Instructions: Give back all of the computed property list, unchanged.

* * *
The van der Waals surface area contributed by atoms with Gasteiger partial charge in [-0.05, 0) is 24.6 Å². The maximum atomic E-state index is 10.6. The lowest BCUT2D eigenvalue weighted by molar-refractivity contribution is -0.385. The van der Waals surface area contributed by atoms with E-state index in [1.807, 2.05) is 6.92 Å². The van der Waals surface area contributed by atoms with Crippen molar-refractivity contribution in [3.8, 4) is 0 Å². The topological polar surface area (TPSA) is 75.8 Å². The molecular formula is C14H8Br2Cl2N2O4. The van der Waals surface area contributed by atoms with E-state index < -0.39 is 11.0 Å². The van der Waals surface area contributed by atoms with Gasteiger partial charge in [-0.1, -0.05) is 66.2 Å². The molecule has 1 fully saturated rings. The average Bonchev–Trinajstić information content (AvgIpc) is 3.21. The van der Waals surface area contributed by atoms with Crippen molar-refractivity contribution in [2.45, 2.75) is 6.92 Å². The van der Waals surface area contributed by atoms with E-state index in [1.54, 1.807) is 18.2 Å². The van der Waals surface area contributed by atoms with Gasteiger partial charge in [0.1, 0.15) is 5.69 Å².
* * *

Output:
The van der Waals surface area contributed by atoms with Gasteiger partial charge in [-0.05, 0) is 24.6 Å². The maximum atomic E-state index is 10.6. The lowest BCUT2D eigenvalue weighted by molar-refractivity contribution is -0.385. The van der Waals surface area contributed by atoms with E-state index in [1.807, 2.05) is 6.92 Å². The van der Waals surface area contributed by atoms with Crippen molar-refractivity contribution in [3.8, 4) is 0 Å². The topological polar surface area (TPSA) is 75.8 Å². The molecular formula is C14H8Br2Cl2N2O4. The van der Waals surface area contributed by atoms with E-state index < -0.39 is 11.0 Å². The van der Waals surface area contributed by atoms with Gasteiger partial charge in [-0.1, -0.05) is 66.2 Å². The molecule has 1 fully saturated rings. The average Bonchev–Trinajstić information content (AvgIpc) is 3.21. The van der Waals surface area contributed by atoms with Crippen molar-refractivity contribution in [2.45, 2.75) is 6.92 Å². The van der Waals surface area contributed by atoms with E-state index in [1.54, 1.807) is 18.2 Å². The van der Waals surface area contributed by atoms with Gasteiger partial charge in [0.1, 0.15) is 5.69 Å².